The Dog House thanks Claire and Sian for allowing us to share with you their experiences with Keira.
Keira is now working her way back to full fitness, her story is told here in Claire and Sian’s own words:
Keira born 2nd June 2005, Cairn Terrier
Keira started collapsing and so we took her to the vet. Upon examination it was established that her heart rate was approximately 55 beats per minute at rest and it should have been between 70 and 90, there was also an irregular beat. A scan was done and also blood tests. These were to test her hormone levels, thyroid, liver and kidney function and also for Addison’s and a general health check.
As a result of all the tests carried out it was established that she had a condition called 'sick sinus syndrome'. As there is no medication available for this condition we were referred to the Small Animal Teaching Hospital at Liverpool University.
Following an initial consultation her tests were all repeated and then she had a 24-hour heart monitor fitted. We also had to keep a diary over the same time period. This confirmed that her heart rate had dropped to an average of 50 bpm and she was experiencing gaps in her heart beat of up to 7 seconds. The only treatment available for this would be a pacemaker, which we agreed to. During the time we were waiting for her procedure she became frailer, lethargic and the collapsing became more frequent.
The procedure places a battery pack in the right side if the neck and feeds a lead from that into the right side of the heart. The pacemaker is set and this can have varying pace levels which can be altered to best suit the dog. This can be altered at her four-week check when they have their assessment and they are ready to come back into exercise.
She was hospitalised for a total of four days and received her pacemaker on the second day. It was initially set to a lowest rate of 70 bpm for 4 weeks, we monitored it twice a day and kept a record. She was sent home with pain relief and anti-inflammatory and also antibiotics. Her dressing on her neck around both operation sites (one is for the battery pack at the side of the neck, and the other for the lead) was changed daily. She had to be kept very, very quiet for 3 to 4 weeks with no jumping around and caged whenever we were not with her and no exercise (not easy with a cairn). Her stitches were removed after 10 days by our local vet and her heart rate and lung function checked.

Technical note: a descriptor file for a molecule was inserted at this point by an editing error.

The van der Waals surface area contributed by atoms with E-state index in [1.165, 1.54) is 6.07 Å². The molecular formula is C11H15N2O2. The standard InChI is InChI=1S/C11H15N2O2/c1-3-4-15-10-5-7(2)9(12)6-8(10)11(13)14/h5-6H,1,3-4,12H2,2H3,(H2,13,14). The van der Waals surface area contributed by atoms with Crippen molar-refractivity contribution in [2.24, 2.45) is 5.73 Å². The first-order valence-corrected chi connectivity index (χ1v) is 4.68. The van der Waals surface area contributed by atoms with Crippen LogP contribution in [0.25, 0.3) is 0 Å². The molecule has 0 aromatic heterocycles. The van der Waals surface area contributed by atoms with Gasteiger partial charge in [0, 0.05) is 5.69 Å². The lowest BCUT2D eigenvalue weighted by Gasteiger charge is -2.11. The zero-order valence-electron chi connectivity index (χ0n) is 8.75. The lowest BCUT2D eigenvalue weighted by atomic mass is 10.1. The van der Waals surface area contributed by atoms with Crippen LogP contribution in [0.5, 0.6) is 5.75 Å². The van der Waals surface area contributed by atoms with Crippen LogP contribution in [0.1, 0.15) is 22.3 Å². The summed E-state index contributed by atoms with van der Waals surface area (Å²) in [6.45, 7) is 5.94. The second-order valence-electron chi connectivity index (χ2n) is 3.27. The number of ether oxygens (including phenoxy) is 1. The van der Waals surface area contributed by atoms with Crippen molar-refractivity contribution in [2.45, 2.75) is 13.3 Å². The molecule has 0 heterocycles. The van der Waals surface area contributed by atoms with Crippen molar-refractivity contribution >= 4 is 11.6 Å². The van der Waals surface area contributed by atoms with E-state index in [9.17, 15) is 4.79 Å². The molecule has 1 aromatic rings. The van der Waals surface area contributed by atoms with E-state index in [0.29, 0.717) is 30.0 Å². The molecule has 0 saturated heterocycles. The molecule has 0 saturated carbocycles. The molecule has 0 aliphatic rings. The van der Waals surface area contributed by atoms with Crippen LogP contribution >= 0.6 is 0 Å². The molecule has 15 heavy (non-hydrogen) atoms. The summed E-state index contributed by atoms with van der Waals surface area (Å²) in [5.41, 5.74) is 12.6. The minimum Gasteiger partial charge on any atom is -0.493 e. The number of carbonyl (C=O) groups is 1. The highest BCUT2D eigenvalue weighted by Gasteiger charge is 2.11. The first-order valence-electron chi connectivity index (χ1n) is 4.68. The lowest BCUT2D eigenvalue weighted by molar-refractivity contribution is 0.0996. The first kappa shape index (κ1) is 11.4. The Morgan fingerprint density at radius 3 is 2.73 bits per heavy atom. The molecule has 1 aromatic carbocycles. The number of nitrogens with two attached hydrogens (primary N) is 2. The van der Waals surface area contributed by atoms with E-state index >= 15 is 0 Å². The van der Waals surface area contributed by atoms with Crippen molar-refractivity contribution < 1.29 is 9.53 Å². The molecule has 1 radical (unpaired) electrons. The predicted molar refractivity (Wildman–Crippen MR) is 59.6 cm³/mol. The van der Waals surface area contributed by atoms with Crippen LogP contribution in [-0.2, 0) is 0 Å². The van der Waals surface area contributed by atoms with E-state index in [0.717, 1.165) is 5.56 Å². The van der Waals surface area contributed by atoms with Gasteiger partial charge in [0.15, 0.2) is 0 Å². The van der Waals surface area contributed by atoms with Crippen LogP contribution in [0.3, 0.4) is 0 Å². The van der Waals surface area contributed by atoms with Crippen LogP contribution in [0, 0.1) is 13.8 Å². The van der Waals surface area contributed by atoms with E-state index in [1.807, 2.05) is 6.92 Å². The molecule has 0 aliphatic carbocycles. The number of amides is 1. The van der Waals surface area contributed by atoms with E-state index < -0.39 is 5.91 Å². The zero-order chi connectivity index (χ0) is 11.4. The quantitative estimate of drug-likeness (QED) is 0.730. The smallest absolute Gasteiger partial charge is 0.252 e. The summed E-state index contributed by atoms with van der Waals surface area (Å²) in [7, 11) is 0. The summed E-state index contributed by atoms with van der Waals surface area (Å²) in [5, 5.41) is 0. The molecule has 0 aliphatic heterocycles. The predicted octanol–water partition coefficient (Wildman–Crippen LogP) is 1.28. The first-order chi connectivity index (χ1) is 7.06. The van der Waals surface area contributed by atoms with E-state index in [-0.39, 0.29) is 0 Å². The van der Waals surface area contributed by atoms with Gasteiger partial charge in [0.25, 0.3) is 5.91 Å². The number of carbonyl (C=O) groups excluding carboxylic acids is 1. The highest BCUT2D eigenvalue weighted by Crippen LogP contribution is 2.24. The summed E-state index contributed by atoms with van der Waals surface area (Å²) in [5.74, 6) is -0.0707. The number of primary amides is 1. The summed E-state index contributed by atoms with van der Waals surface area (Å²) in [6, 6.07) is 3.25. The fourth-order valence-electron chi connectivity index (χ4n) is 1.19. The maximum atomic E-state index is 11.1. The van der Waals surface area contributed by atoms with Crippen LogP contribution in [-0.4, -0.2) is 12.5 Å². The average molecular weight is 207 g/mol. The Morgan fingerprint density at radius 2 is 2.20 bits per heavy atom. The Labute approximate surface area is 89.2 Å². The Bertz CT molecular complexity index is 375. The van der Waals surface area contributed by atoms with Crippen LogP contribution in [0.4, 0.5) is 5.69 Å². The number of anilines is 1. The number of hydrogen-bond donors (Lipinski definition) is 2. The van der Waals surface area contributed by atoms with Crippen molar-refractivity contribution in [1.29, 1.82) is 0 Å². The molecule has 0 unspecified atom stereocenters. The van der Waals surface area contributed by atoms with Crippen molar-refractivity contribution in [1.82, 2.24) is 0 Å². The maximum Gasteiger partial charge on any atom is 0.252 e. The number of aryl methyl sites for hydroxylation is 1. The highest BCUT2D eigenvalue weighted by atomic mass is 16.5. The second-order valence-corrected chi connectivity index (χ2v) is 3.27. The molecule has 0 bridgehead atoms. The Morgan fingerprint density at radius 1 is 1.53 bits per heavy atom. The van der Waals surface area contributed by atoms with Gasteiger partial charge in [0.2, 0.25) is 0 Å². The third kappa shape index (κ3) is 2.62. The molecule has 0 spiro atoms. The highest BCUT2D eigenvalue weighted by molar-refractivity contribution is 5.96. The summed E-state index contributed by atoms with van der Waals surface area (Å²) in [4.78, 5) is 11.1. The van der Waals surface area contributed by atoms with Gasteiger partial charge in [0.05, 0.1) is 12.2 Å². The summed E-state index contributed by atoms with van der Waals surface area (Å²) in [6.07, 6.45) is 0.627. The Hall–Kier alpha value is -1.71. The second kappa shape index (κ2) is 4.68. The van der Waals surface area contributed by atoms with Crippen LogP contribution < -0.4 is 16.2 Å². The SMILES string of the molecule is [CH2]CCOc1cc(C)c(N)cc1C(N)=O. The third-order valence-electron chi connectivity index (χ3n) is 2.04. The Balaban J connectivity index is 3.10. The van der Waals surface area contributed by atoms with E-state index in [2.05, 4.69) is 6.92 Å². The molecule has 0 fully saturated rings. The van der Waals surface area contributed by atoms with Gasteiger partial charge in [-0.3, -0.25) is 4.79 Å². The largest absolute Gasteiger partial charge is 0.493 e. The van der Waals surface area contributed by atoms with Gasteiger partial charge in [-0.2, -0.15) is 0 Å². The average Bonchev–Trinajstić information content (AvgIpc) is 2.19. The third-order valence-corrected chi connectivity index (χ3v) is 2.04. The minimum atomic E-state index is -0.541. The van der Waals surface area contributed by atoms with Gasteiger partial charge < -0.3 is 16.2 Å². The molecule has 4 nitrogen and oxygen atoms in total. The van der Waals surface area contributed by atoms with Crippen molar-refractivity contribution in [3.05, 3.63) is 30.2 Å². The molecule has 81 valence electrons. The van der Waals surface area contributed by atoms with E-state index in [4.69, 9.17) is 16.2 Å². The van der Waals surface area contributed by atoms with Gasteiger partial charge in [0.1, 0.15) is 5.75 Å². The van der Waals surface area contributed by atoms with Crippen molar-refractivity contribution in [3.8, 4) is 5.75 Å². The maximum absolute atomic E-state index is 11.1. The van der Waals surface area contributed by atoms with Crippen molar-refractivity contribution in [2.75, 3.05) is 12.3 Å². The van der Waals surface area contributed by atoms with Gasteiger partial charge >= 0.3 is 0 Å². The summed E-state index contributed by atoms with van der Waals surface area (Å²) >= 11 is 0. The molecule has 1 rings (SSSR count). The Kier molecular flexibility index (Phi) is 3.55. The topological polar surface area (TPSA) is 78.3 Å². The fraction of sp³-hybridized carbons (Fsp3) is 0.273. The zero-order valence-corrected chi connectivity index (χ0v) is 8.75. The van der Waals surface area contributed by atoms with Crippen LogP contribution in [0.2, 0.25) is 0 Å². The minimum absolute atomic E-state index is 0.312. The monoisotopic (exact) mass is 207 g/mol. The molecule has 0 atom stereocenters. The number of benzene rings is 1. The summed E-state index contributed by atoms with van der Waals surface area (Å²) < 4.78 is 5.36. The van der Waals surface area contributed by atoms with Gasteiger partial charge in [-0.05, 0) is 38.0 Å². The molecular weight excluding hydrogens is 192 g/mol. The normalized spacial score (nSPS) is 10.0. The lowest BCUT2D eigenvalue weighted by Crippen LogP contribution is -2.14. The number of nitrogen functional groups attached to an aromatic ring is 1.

She recovered really quickly with no collapses once the pacemaker was fitted. At the beginning of the fourth week we started very short 'on lead walks'. She must never wear a collar again as this could damage the lead which runs through the jugular vein into the heart from the pacemaker. She must also never have blood taken from the right-side jugular in case of damage.
At her 4 weeks check her pacemaker was checked, and a scan carried out. It was established that Keira is 89% reliant on the pacemaker but is well and recovering well. She is bouncy and returning very much to her normal self. Her heart beat is regular at 76 bpm and no stops or breaks in the heart rate. We were advised that she could come back into work as usual. We still must take care that she is not jumping around too much or too high and increase exercise gradually.
Six weeks on and Keira is out free running on her walks. She is usually out for about an hour and some of the time she is on lead to keep her quiet. She is still not allowed to run wild with lots of dogs yet, in case she gets knocked or overdoes the enthusiasm as she normally would. However, she is happy, energetic, much more robust, enjoying life and back to being really cheeky.
We will need to return to Liverpool for 6 monthly check ups or earlier if anything changes.